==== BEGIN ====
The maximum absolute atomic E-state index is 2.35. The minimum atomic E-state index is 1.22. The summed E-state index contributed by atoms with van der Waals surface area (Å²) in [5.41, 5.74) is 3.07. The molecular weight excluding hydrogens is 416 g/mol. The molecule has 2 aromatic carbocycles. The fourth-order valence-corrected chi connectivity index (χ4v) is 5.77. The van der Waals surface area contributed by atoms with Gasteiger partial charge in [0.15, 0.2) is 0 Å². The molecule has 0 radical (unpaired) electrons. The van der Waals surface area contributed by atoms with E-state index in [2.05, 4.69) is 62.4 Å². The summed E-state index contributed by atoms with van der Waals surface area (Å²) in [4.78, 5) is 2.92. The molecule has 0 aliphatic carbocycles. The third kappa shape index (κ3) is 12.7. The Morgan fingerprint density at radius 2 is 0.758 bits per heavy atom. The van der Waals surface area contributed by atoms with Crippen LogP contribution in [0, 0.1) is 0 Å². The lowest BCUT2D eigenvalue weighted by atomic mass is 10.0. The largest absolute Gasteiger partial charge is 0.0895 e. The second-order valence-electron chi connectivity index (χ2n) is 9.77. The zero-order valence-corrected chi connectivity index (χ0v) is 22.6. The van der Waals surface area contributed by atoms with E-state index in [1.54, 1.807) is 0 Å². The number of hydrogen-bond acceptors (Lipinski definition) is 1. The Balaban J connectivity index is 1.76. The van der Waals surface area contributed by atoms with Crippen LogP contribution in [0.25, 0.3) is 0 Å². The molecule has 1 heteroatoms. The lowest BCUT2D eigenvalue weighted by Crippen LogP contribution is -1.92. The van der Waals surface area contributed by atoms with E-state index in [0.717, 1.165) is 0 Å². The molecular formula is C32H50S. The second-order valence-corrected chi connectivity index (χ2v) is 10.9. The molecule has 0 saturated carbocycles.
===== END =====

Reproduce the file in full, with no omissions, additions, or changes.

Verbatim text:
The maximum absolute atomic E-state index is 2.35. The minimum atomic E-state index is 1.22. The summed E-state index contributed by atoms with van der Waals surface area (Å²) in [5.41, 5.74) is 3.07. The molecular weight excluding hydrogens is 416 g/mol. The molecule has 2 aromatic carbocycles. The fourth-order valence-corrected chi connectivity index (χ4v) is 5.77. The van der Waals surface area contributed by atoms with Gasteiger partial charge in [0.15, 0.2) is 0 Å². The molecule has 0 radical (unpaired) electrons. The van der Waals surface area contributed by atoms with E-state index in [2.05, 4.69) is 62.4 Å². The summed E-state index contributed by atoms with van der Waals surface area (Å²) in [4.78, 5) is 2.92. The molecule has 0 aliphatic carbocycles. The third kappa shape index (κ3) is 12.7. The Morgan fingerprint density at radius 2 is 0.758 bits per heavy atom. The van der Waals surface area contributed by atoms with Crippen LogP contribution in [0, 0.1) is 0 Å². The lowest BCUT2D eigenvalue weighted by atomic mass is 10.0. The largest absolute Gasteiger partial charge is 0.0895 e. The second-order valence-electron chi connectivity index (χ2n) is 9.77. The zero-order valence-corrected chi connectivity index (χ0v) is 22.6. The van der Waals surface area contributed by atoms with E-state index in [1.54, 1.807) is 0 Å². The number of hydrogen-bond acceptors (Lipinski definition) is 1. The Balaban J connectivity index is 1.76. The van der Waals surface area contributed by atoms with Crippen LogP contribution in [0.25, 0.3) is 0 Å². The molecule has 1 heteroatoms. The lowest BCUT2D eigenvalue weighted by Crippen LogP contribution is -1.92. The van der Waals surface area contributed by atoms with E-state index in [0.717, 1.165) is 0 Å². The molecular formula is C32H50S. The second-order valence-corrected chi connectivity index (χ2v) is 10.9. The molecule has 0 saturated carbocycles.